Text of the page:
On the Persepolis Apadana (central photo, second from bottom) the Arians are seen in belted tunics or riding coats with loose trousers tucked into pointy-toed boots.  The boots do not appear to secured around the ankle, in contrast to the chukka-like laced shoes of the Mede leading them.  The Persepolis images unfortunately show the Arians turned sideways to the viewer, but the one on the tomb of Darius the Great, while heavily damaged, seems to be wearing tunic like the Bactrian next to him, rather than an open-fronted coat like the Sogdian and Chorasmian further along.

Their other distinctive item of clothing is a headdress which wraps around the neck and can apparently be drawn over the mouth.  It looks like a bashlyk or a larger, baggier version of the Scytho-Persian tiara, but whether it was constructed in a similar way or was rather a length of fabric wrapped similarly to (for example) a Tuareg-style turban is difficult to say.

Herodotus lists the Arians with the infantry rather than the cavalry in Xerxes' army.  He describes them as "equipped with Median bows, but in all else like the Bactrians..." (VII.66), which brings up a worrying point:  It indicates that the Medes' and Bactrians' bows were different in some significant way, but I have no evidence for how.  Otherwise it would seem presumable that all these people used the common B-shaped recurved bow.  Herodotus also leaves unclarified whether the Arians used Median-style archery accessories (gorytoi and arrows).

The tomb figure wears an akinakes.  It's in a Medo-Persian scabbard, but I'm beginning to think that's artistic convention.  I can't think of any other style of akinakes scabbard being portrayed in Achaemenid art, but we know that several styles existed with the same basic shape (1, 2).

Friday, April 5, 2013

The early Achaemenid sash and weapon belt: COMPLETE

Update 12/10/13:  This post contains information that is probably incorrect.  Please see here.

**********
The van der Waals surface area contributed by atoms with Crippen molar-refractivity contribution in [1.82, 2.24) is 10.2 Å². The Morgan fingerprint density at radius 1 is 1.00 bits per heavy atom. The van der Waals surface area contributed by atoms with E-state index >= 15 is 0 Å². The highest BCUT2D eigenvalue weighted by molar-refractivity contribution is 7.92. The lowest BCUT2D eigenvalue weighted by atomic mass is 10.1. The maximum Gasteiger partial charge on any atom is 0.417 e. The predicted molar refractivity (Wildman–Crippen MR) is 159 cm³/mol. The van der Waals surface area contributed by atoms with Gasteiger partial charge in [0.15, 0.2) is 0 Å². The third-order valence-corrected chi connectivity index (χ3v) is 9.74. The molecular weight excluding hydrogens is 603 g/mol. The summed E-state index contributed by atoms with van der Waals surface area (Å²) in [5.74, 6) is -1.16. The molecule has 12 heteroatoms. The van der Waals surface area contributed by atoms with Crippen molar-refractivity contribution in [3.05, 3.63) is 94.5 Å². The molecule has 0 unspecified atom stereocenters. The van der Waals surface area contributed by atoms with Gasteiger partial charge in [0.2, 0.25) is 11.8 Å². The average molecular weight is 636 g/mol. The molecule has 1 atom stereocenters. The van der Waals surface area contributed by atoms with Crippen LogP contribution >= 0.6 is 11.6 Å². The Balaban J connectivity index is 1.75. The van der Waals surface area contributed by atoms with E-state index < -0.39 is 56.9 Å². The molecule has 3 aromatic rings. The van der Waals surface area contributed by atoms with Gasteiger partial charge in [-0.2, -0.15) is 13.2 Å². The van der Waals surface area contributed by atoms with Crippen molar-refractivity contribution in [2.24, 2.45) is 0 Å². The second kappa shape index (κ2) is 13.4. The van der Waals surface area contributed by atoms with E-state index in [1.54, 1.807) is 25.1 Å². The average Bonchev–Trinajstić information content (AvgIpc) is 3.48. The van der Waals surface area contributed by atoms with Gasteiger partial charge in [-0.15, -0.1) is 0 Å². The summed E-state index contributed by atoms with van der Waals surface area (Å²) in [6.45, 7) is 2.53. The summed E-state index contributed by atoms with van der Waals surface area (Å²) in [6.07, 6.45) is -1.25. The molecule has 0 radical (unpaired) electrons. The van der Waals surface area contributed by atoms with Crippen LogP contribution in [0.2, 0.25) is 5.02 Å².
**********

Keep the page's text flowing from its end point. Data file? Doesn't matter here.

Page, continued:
This is a rough-draft recreation of the Achaemenid sash and weapon belt.
The sash

The sash is a length of plain-woven cotton belting or "web," which is not strictly accurate - it should probably be wool (as cotton had to be imported from India and was quite expensive), and the only evidence for the type of weave I have found, the Egyptian statue of Darius the Great, has a fancy pattern which I would surmise to be herringbone twill with additional strips appliqued with a holbein stitch along the entire length of the sash.  Whatever material you use, it should be flexible enough to pleat and knot easily, so not too heavyweight.

When worn with a weapon belt, the sash and belt appear to be about the same width, which looks to me somewhat more than an inch, perhaps one and a quarter to one and a half inches (3.2-3.8cm).

First, square-knot the sash around your waist and cut it to the proper length.  A good length for the hanging ends is about six to 10 inches (15-25cm).

Next, double-whiptstitch the cut ends to prevent them from unraveling.

My technique for creating the little round things on the ends may not be accurate, but it's easy enough:

Fold the end into pleats.

Draw the needle and most of the thread through the pleats.

Wind the thread tightly and heavily around the end and tie it off several times before trimming off the excess.

Interestingly, a shorter and narrower, but fundamentally similar, sash is worn by a Parthian on the Arch of Septimus Severus, seven hundred years later.

The belt
The weapon belt is made of heavyweight, vegetable-tanned leather - about 8 ounces is a good weight.  Wrap it around your waist to a comfortable snugness and mark with a pencil where it should end and where to punch the holes.  A few inches of overlap is good.  Make holes with a leather punch, awl, drill, etc. and insert the leather lace.

Nothing quite resembling the conical bronze conchos used by the Medes and Persians is currently being produced by anyone that I've found, although a jewelry-casting studio should be able to make them easily enough and I intend to look into that when I'm not so unemployed.

As a stopgap measure, here I am using a "northern-style" concho, which is widely available from Native American craft suppliers.  It's made from heavy brass sheet, domed, and usually sold with a soldered loop on the back.  Soldering isn't a rock-solid method of attachment, but don't worry; the way we're using it here doesn't require the solder to bear any weight.  The belt and concho in the above pictures are 1-1/2 inch and 1-1/4 inch, respectively.

Finally, position your bowcase and/or dagger scabbard just forward of your right and left hips, and punch holes in the belt to attach them.

 For comparison, see page 5 of Nirupars' Persepolis gallery, second row from the bottom, middle photo.

Tuesday, April 2, 2013

Peoples of the empire: The Arabians